Florida Supreme Court Orders Return to Daubert Evidentiary Standard
In order to demonstrate liability in civil cases, plaintiffs in Florida must submit evidence to the judge or jury that is both convincing and satisfies the necessary evidentiary standards. In prior years, the threshold that plaintiffs needed to meet was known as the Frye standard, or the general acceptance test, but after the findings of the state supreme court this year, courts across Florida will now be required to satisfy the much more difficult Daubert standard. To learn more about how this change could affect your own case, please contact an experienced Florida personal injury lawyer who is well-versed in state law and can explain your legal options.
What is the Daubert Standard?
The Frye standard was used almost on a universal basis by courts across the country beginning in 1923. Also referred to as the general acceptance test, this standard allows expert opinions on scientific techniques to be admitted into evidence as long as those techniques are generally accepted by the scientific community.The Daubert standard, on the other hand, was established decades after the Frye test in 1993 when the U.S. Supreme Court ruled that going forward, the admissibility of expert witness testimony would be decided using a three part test that asks whether:
- The evidence in question is based on adequate data or facts;
- The evidence in question was produced with reliable scientific principles and methods; and
- The expert witness testifying in court properly applied the reliable scientific methods to the case at hand.
This test, also known as the Daubert standard, is used in all federal court cases and in most state courts. In fact, the Daubert standard was adopted by the Florida Legislature in 2013, although this test was still mostly used by lower courts, while the state supreme court continued to utilize the Frye test. The Florida Supreme Court refrained from issuing a ruling on whether the change made by Florida’s lawmakers was constitutional until 2017 when it officially declined to adopt the Daubert standard. This changed earlier in the year when the Supreme Court overturned its earlier ruling, ultimately adopting the amendments made by state lawmakers and implementing a standard that is consistent with those used by the federal courts.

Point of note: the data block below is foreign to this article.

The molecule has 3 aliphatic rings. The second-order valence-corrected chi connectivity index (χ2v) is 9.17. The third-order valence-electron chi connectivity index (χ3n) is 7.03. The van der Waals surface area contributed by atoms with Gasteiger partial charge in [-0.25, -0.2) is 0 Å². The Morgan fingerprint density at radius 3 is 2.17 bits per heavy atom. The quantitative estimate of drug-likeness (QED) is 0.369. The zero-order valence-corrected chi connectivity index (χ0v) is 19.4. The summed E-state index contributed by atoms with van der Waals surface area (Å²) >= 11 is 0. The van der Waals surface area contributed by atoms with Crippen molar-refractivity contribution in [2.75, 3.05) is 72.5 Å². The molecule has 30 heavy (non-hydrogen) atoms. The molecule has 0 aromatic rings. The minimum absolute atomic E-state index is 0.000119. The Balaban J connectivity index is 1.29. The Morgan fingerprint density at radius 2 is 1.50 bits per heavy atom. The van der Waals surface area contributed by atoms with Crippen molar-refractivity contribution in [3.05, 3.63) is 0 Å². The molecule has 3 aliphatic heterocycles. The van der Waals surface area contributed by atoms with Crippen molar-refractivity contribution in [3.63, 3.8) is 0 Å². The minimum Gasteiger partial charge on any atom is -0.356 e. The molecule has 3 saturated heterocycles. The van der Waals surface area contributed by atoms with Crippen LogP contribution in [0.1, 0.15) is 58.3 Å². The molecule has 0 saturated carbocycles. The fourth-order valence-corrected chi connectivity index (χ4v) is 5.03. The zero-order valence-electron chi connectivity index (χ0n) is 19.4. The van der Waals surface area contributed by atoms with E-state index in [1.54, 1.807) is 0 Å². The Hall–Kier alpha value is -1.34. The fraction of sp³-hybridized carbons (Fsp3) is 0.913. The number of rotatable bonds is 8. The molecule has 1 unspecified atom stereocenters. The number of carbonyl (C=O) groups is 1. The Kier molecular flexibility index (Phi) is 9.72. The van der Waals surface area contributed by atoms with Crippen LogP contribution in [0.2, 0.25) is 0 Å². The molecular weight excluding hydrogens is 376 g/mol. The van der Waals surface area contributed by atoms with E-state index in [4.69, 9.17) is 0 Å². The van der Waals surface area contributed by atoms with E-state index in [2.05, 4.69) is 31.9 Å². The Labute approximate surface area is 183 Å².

How this Change in Evidentiary Standards Could Affect Your Own Case
The Daubert standard will come into play in a wide range of civil cases, including medical malpractice claims, premises liability cases, and product liability claims. There are both advantages and disadvantages to this change. For instance, the Daubert test requires an in-depth analysis, so it can make the resolution of cases take much longer than usual and can often result in higher expenses for plaintiffs. More expert witnesses, particularly those who have not published peer-reviewed studies, are also more likely to be dismissed under this standard, which means that many qualified individuals will be prohibited from testifying on the behalf of many injured plaintiffs. On the flip side, proponents of this standard argue that it ensures that only true specialists will be permitted to testify during court proceedings.
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